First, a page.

Hifiman has always impressed me with their midrange tuning, and its good to see that their expertise with open headphones has transitioned well to the in-ear form factor. It was actually within their midrange that the RE-600S drew parallels with the RE-400 and Grado GR10E with the RE-600S providing a nice middle ground between the warmer RE-400 and brighter Grado. The RE-600 unsurprisingly has more similar tuning to the RE-400 though subtle tweaks in all areas bring the tonality closer to neutral reference while improving upon resolution, transience and texture. The RE-600 is a slightly mid-forward earphone with very revealing and neutral bodied mid tones that makes the slightly thicker, warmer RE-400 sound lacking in resolution and detail. The RE-600 also has more midrange clarity partly due to their more forward presentation though they still don’t quite sound as glossy as the more sculpted earphones around this price like the 1More Quad Driver. The RE-600 is also an exceptionally coherent earphone, more so than the RE-400 due to its superior staging performance, with improved vocal layering, background detail and separation. The RE-600 is very detailed despite not being particularly aggressive, with similar retrieval to class leaders like the Pinnacle P1.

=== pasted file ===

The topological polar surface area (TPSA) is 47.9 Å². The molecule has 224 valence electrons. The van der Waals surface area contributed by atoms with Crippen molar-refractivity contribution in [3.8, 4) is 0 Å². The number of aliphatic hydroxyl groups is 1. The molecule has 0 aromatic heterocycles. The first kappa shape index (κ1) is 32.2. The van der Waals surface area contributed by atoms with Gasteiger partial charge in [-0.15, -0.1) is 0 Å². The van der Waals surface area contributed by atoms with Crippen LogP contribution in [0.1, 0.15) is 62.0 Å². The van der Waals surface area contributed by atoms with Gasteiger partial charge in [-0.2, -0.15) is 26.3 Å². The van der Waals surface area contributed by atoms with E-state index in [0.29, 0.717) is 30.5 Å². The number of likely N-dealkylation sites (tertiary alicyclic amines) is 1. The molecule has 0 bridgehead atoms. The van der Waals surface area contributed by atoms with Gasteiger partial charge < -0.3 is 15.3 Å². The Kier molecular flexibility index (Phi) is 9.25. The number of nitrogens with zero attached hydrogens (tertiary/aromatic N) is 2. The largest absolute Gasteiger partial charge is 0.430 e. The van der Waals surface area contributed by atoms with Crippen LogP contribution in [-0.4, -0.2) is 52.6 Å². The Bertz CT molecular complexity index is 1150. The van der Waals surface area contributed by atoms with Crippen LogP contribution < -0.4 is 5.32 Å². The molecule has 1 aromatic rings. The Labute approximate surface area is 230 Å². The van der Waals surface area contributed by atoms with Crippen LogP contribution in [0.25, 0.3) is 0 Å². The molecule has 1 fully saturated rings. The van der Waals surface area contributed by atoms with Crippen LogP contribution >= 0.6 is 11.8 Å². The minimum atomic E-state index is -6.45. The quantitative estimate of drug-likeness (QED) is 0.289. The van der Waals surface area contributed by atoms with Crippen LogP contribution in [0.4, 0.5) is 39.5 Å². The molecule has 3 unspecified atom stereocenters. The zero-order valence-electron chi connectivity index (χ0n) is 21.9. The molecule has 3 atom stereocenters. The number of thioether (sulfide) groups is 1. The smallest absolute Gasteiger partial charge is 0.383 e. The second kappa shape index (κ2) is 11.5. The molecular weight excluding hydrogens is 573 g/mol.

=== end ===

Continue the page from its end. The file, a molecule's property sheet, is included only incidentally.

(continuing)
But coming back to the RE-600’s initial $400 asking price and comparison is not quite so single sided. While they comfortably compare to the very best $200 earphones out at present, the RE-600S V2 still lacks that extra layer of technicality possessed by more expensive earphones. To reinforce my point, I’ll draw comparison back to the $400 Grado GR10E, released around the same time. Immediately, the GR10E provides a surprisingly balanced listen for a Grado product; it is definitely one of my favourites from the company. The Grado maintains tinges of that signature Grado sound with a slightly brighter tonal tilt and a plethora of midrange detail, definition and resolution. Though the RE-600 is a very clear and resolving earphones, the GR10E is clearer yet and slightly more resolving at the cost of sounding slightly thin and raspy throughout. The RE-600S sounds more natural with more body to vocals but also less overall clarity. And though they are more accurate in this regard, the hyper clear GR10E really flatters female vocals and accentuates their sublime resolution and detail retrieval. On the contrary, the more linear RE-600 is more consistent with most instruments and male vocals do tend to sit slightly behind on the GR10E, where they are more balanced on the RE-600. The GR10E is also a little dry in the lower mids while the RE-600 proves to be more natural and coherent. Considering that I prefer brighter earphones, it’s no surprise that I bias the GR10E though, at their reduced price, the RE-600S represents terrific value with only slight compromise on quality while holding some advantages in tuning.